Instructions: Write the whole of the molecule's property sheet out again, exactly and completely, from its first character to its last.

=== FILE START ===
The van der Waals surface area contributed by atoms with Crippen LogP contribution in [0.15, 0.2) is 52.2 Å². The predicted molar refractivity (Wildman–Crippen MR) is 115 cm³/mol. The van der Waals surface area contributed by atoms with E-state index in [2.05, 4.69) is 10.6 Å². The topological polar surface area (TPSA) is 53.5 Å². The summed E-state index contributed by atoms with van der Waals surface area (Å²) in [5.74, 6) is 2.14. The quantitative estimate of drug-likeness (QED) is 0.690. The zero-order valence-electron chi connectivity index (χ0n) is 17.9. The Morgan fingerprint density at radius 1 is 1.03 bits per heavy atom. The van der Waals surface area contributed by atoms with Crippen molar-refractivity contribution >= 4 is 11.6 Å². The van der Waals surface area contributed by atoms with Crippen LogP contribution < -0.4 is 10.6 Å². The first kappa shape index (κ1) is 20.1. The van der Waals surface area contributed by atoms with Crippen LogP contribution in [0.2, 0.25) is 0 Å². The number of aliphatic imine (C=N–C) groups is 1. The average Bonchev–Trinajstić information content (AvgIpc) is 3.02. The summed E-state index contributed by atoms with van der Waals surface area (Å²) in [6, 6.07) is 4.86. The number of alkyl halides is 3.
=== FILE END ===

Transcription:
The van der Waals surface area contributed by atoms with Crippen LogP contribution in [0.15, 0.2) is 52.2 Å². The predicted molar refractivity (Wildman–Crippen MR) is 115 cm³/mol. The van der Waals surface area contributed by atoms with E-state index in [2.05, 4.69) is 10.6 Å². The topological polar surface area (TPSA) is 53.5 Å². The summed E-state index contributed by atoms with van der Waals surface area (Å²) in [5.74, 6) is 2.14. The quantitative estimate of drug-likeness (QED) is 0.690. The zero-order valence-electron chi connectivity index (χ0n) is 17.9. The Morgan fingerprint density at radius 1 is 1.03 bits per heavy atom. The van der Waals surface area contributed by atoms with Crippen molar-refractivity contribution >= 4 is 11.6 Å². The van der Waals surface area contributed by atoms with Crippen LogP contribution < -0.4 is 10.6 Å². The first kappa shape index (κ1) is 20.1. The van der Waals surface area contributed by atoms with Crippen LogP contribution in [0.2, 0.25) is 0 Å². The number of aliphatic imine (C=N–C) groups is 1. The average Bonchev–Trinajstić information content (AvgIpc) is 3.02. The summed E-state index contributed by atoms with van der Waals surface area (Å²) in [6, 6.07) is 4.86. The number of alkyl halides is 3.